In theory, “spring forward” sounds like something to embrace. Flipping the clocks forward gives us the feel of longer days as we hurtle toward the warmer months ahead.
That happens this Sunday, March 8 at 2 a.m. when we mark Daylight Saving Time.
But all the semi-annual controversy about the need for DST aside, there’s something about being cheated out of an hour of sleep on a weekend that just feels so wrong.
Let’s look at what we know about sleep, and how you can prep your body for the Daylight Saving Time change coming.
How much sleep does an adult really need? About 7 to 8 hours is what you should strive for, according to medical staff at the Spectrum Health Sleep Medicine clinic. A good night’s sleep gives your body and brain a chance to recharge, meaning you can function better when you wake up.
If you get too little sleep, you may find you have trouble focusing, or even start having memory problems. Your body’s immune system has to work harder when you are sleep-deprived, meaning you can be more susceptible to illness – or take longer to recover if you get sick.
So How Do You Prepare for Daylight Saving Time?
To prep our body for the time change, Spectrum’s Sleep Medicine program has a few suggestions targeting four specific areas:
• Make sure your bedroom is dark. Try to block out as much light as possible.
• Make children’s bedrooms a comfortable temperature — not too hot, not too cold, but just right.
• Get children involved in vigorous physical activity during the day, but avoid it directly before bedtime. While in general, active kids sleep better at night, the activity is best done well before bedtime. Try to build down-time into the evenings so kids can wind down before going to bed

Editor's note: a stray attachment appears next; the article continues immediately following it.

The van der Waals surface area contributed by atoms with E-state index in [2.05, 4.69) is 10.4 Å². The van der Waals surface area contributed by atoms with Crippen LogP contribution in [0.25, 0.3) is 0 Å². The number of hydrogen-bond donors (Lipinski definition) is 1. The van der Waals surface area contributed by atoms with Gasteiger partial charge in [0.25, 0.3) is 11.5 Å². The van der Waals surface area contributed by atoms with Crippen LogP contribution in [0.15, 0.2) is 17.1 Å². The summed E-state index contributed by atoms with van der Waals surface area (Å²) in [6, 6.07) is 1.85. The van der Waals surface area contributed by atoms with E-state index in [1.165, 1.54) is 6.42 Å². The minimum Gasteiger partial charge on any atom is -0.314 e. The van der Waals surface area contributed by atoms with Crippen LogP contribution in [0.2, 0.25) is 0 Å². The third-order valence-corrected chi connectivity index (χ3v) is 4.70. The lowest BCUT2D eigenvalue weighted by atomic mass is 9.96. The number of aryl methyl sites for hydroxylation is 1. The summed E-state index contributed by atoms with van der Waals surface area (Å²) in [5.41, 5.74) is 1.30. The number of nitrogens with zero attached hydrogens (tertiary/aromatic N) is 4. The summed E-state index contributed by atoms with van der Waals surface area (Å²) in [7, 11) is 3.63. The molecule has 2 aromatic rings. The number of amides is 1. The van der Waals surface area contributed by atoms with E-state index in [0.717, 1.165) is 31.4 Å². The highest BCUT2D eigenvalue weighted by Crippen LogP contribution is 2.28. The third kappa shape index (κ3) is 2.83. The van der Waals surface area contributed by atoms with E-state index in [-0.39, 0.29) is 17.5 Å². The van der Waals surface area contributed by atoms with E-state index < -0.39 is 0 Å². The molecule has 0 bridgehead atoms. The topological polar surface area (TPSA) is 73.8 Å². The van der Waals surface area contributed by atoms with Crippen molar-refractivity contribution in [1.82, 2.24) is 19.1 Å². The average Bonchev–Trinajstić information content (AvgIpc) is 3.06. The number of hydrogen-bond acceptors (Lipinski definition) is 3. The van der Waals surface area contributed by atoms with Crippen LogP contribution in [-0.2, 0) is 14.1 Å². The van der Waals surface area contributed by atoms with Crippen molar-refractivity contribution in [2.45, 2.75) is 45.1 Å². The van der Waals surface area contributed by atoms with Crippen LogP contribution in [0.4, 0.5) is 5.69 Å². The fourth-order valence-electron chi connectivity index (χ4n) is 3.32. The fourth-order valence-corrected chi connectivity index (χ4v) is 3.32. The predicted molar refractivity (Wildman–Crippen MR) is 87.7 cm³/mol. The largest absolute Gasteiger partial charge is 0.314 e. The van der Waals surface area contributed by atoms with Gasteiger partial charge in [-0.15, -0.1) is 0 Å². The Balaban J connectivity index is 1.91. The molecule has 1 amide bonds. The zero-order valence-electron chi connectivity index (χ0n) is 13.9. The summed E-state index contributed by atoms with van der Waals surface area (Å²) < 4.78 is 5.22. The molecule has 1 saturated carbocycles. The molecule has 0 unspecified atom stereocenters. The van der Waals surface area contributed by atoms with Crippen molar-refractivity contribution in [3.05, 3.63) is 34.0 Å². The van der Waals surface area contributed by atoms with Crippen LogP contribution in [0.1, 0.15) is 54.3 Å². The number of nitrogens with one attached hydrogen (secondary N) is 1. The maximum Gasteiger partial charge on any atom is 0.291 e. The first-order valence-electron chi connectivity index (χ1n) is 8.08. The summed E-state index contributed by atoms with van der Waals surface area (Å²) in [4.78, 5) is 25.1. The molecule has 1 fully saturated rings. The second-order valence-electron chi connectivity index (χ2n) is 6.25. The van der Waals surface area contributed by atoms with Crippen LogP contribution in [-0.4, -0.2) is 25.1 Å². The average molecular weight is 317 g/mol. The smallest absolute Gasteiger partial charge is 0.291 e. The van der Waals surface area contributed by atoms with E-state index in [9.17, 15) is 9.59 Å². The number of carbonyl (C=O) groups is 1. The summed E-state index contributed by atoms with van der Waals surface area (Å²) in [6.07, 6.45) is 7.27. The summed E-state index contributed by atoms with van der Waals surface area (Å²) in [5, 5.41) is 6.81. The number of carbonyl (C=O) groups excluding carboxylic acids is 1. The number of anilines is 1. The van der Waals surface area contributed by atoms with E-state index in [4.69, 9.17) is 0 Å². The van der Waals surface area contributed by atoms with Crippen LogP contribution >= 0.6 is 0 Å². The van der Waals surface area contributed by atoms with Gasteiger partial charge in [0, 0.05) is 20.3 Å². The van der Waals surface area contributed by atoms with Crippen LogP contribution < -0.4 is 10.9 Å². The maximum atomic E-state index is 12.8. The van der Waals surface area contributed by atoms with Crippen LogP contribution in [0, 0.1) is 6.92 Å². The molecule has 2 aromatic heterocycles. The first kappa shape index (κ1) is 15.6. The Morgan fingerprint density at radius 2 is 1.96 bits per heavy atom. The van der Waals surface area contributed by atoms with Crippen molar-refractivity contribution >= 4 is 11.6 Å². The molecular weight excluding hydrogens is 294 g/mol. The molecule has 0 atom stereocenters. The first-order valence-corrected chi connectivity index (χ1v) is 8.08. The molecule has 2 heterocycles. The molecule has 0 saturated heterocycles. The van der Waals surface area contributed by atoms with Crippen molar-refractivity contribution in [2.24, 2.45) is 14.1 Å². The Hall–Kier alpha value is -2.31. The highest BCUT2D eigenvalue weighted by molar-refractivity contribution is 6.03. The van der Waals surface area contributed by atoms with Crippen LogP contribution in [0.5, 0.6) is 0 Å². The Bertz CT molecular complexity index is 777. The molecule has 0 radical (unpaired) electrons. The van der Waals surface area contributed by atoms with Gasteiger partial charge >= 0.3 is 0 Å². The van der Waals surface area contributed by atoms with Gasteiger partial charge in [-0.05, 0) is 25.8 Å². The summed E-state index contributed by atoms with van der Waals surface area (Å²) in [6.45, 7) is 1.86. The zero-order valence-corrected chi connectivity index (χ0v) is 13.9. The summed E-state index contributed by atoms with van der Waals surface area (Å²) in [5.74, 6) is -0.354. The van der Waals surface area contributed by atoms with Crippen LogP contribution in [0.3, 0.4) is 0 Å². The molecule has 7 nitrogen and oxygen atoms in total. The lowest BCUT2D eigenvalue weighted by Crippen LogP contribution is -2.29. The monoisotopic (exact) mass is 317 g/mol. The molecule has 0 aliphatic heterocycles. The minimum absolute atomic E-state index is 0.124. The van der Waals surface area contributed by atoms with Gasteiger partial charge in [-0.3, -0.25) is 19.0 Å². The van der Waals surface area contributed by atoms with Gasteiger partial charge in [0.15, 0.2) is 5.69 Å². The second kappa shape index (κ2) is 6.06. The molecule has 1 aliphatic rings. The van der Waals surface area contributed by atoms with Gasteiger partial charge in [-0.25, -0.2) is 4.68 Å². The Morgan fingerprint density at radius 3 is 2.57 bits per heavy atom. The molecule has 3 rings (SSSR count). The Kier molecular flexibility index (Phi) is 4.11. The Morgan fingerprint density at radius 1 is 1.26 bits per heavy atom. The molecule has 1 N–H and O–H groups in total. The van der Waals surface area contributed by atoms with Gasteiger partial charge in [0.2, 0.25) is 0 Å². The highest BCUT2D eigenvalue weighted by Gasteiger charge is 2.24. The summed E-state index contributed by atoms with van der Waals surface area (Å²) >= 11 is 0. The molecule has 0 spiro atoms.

• Wind down. Encourage your children to spend an hour before bed doing a calming activity such as reading a book.
• Avoid video games or screen time on electronics one hour prior to bedtime.
• Avoid going to sleep with the TV or radio on. Consider a fan or a soothing sounds CD or app.
• Avoid alcohol, cigarettes, caffeinated drinks and heavy meals in the evening. Alcohol, cigarettes and caffeine can disrupt sleep and eating big and/or spicy meals can cause discomfort or indigestion.
• Keep a regular bedtime. Have your children try to keep weekday and weekend bedtimes within one hour of the other.
• Consider melatonin one hour prior to bedtime to assist with sleep.
• Have patience and persistence to keep kids’ sleep routines on track while springing forward – and soon the whole family will be back in their routine.
- Make sure if you have anything scheduled, maybe a move with Worldwide Moving Systems!, that you adjust for the time change.